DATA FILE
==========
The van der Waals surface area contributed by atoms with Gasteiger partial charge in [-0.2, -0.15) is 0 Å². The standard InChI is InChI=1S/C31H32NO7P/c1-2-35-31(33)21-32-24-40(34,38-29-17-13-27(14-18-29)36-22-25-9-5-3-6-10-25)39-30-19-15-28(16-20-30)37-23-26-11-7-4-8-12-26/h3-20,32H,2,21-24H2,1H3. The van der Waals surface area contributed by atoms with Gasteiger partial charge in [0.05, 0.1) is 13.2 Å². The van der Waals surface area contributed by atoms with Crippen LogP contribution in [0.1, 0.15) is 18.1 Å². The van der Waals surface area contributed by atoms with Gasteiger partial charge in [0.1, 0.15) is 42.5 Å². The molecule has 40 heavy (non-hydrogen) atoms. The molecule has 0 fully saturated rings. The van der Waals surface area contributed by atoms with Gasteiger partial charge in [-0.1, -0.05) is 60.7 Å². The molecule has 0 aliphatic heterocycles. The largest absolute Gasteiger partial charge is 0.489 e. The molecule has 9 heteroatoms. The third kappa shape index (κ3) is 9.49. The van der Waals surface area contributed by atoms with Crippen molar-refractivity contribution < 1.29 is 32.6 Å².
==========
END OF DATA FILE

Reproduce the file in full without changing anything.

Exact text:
The van der Waals surface area contributed by atoms with Gasteiger partial charge in [-0.2, -0.15) is 0 Å². The standard InChI is InChI=1S/C31H32NO7P/c1-2-35-31(33)21-32-24-40(34,38-29-17-13-27(14-18-29)36-22-25-9-5-3-6-10-25)39-30-19-15-28(16-20-30)37-23-26-11-7-4-8-12-26/h3-20,32H,2,21-24H2,1H3. The van der Waals surface area contributed by atoms with Gasteiger partial charge in [0.05, 0.1) is 13.2 Å². The van der Waals surface area contributed by atoms with Crippen LogP contribution in [0.1, 0.15) is 18.1 Å². The van der Waals surface area contributed by atoms with Gasteiger partial charge in [0.1, 0.15) is 42.5 Å². The molecule has 40 heavy (non-hydrogen) atoms. The molecule has 0 fully saturated rings. The van der Waals surface area contributed by atoms with Gasteiger partial charge in [-0.1, -0.05) is 60.7 Å². The molecule has 0 aliphatic heterocycles. The largest absolute Gasteiger partial charge is 0.489 e. The molecule has 9 heteroatoms. The third kappa shape index (κ3) is 9.49. The van der Waals surface area contributed by atoms with Crippen molar-refractivity contribution < 1.29 is 32.6 Å².